Of course, the mom that I am, I had prepared for this. In the weeks prior to, I’d drop hints that truly it wasn’t a girls’ trip because we would visit her brothers, and her future sister in-laws–and that one day, a true girls’ trip would be one where we would head off to places that only she and I would visit.
The boys’ reactions were just as loud and hilarious–but, of course, they were quite ecstatic to see their dad.
So, there we were–in Denver for a few days and attempting to capture family time, sightseeing time, and finally–me letting the last little bird go and be on her own. While it’s only for a little time, my husband and I are experiencing what the future would be like once we become a very young empty nester couple.
The Capitol, Food Trucks, and Game Room:
The husband wanted to experience the food trucks at the capitol. While he would have loved to taste every single item that day, the heat was unbearable for someone who spent twenty years of his life in Alaska. The day ended with some time at a place called “The Clue Room” where all seven of us were “locked” in a room filled with clues and a mission to save the world. It was an interactive kind of family game where all of us had to work as a team to solve the clues. The clues were not easy. In one room, we had a ballerina, two journalists, a writer, an engineer, a marketer, and my husband.
We were all surprised when the husband unlocked many of the clues. We will never make fun of his abilities ever again.
… such wonderous place. We first came across Manitou Springs two years ago on our first visit to Colorado to watch the middle child play soccer at CSU-Pueblo. We rode the train up to the mountain and captured the beautiful view. We didn’t have the opportunity to walk around the small quaint town square at that time. We wanted to make sure to have the opportunity to do so this time around. Manitou Springs did not disappoint. The artwork and shops offered that feeling that Belle must have felt when she walked around her town singing in Beauty and the Beast. I refrained from saying “Bonjour! Bonjour!”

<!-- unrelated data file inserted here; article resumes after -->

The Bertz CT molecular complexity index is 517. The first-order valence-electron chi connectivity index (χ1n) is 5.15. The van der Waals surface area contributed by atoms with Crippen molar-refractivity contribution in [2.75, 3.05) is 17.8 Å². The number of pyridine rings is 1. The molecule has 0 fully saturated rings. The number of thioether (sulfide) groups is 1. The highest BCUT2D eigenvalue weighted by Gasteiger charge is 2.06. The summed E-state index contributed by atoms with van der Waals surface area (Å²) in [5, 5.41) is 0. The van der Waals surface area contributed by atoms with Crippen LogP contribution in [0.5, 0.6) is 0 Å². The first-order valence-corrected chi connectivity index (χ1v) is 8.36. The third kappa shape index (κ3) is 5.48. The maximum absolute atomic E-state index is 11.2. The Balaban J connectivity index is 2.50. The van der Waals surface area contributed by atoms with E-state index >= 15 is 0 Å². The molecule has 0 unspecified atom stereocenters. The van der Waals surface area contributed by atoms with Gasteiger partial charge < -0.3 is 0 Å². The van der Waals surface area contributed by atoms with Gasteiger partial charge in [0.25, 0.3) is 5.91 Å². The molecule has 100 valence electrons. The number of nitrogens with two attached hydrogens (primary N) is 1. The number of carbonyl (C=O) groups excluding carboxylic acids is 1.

The Food, Trader Joe’s, and Whole Foods
Need I say more? It has been one of our travel rules that we plan on visiting a Trader Joe’s, and/or Whole Foods. You see, in Alaska–neither of those exists. You can imagine the many reasons (shipping costs, freshness, etc). While the Fairbanks Co-op is one of my happy places at home, TJ’s and WF are my happy places outside.
I wanted to take so many photos, but the rule was to engage with those around me. Still–I was able to capture a few tidbits..
Our last day (Sunday and Father’s Day) was spent preparing the Primadonna for her stay at the Colorado Ballet Academy. My little sidekick will be on her own, and as all mothers can agree–this is never an easy thing… for the moms, and not necessarily for the little baby. The morning of, I decided to salvage a few moments with her by getting a pedicure in Lone Tree where we stayed, and where the first born lives. The neighborhood is beautiful, and we sat for coffee and coffee cake at the Monk and Mongoose coffee shop in the corner.
As I wallowed in letting go of the ballerina, I had to suck it up since it was Father’s Day after all. Of course, in his honor–the boys decided to take their Dad to Sonic’s.
As we hugged and kissed our kiddos goodbye, the husband and I are planning on actually understanding what it’s like to be at home without the kids. And, well, when asked upon how he felt about his surprise… this is the image that I will remember for a long time…